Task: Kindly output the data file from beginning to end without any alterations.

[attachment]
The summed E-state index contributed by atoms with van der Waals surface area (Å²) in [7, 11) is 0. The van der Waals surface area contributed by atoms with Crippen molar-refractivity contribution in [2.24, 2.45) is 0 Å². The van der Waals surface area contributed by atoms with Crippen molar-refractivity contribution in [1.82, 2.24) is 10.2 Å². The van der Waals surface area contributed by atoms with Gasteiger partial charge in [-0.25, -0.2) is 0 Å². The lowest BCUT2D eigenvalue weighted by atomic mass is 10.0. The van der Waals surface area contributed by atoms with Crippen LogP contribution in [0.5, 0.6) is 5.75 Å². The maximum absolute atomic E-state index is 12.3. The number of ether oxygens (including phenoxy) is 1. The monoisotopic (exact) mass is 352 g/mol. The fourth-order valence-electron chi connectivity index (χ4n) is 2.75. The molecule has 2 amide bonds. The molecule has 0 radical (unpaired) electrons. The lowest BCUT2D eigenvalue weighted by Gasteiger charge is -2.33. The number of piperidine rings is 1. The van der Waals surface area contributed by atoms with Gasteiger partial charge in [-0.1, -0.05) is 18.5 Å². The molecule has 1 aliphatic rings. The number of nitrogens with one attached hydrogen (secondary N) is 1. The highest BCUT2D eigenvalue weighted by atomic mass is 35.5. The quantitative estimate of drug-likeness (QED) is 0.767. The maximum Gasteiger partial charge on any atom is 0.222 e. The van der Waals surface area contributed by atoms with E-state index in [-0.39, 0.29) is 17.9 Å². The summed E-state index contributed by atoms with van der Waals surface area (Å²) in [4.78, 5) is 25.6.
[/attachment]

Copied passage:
The summed E-state index contributed by atoms with van der Waals surface area (Å²) in [7, 11) is 0. The van der Waals surface area contributed by atoms with Crippen molar-refractivity contribution in [2.24, 2.45) is 0 Å². The van der Waals surface area contributed by atoms with Crippen molar-refractivity contribution in [1.82, 2.24) is 10.2 Å². The van der Waals surface area contributed by atoms with Gasteiger partial charge in [-0.25, -0.2) is 0 Å². The lowest BCUT2D eigenvalue weighted by atomic mass is 10.0. The van der Waals surface area contributed by atoms with Crippen LogP contribution in [0.5, 0.6) is 5.75 Å². The maximum absolute atomic E-state index is 12.3. The number of ether oxygens (including phenoxy) is 1. The monoisotopic (exact) mass is 352 g/mol. The fourth-order valence-electron chi connectivity index (χ4n) is 2.75. The molecule has 2 amide bonds. The molecule has 0 radical (unpaired) electrons. The lowest BCUT2D eigenvalue weighted by Gasteiger charge is -2.33. The number of piperidine rings is 1. The van der Waals surface area contributed by atoms with Gasteiger partial charge in [-0.1, -0.05) is 18.5 Å². The molecule has 1 aliphatic rings. The number of nitrogens with one attached hydrogen (secondary N) is 1. The highest BCUT2D eigenvalue weighted by atomic mass is 35.5. The quantitative estimate of drug-likeness (QED) is 0.767. The maximum Gasteiger partial charge on any atom is 0.222 e. The van der Waals surface area contributed by atoms with E-state index in [-0.39, 0.29) is 17.9 Å². The summed E-state index contributed by atoms with van der Waals surface area (Å²) in [4.78, 5) is 25.6.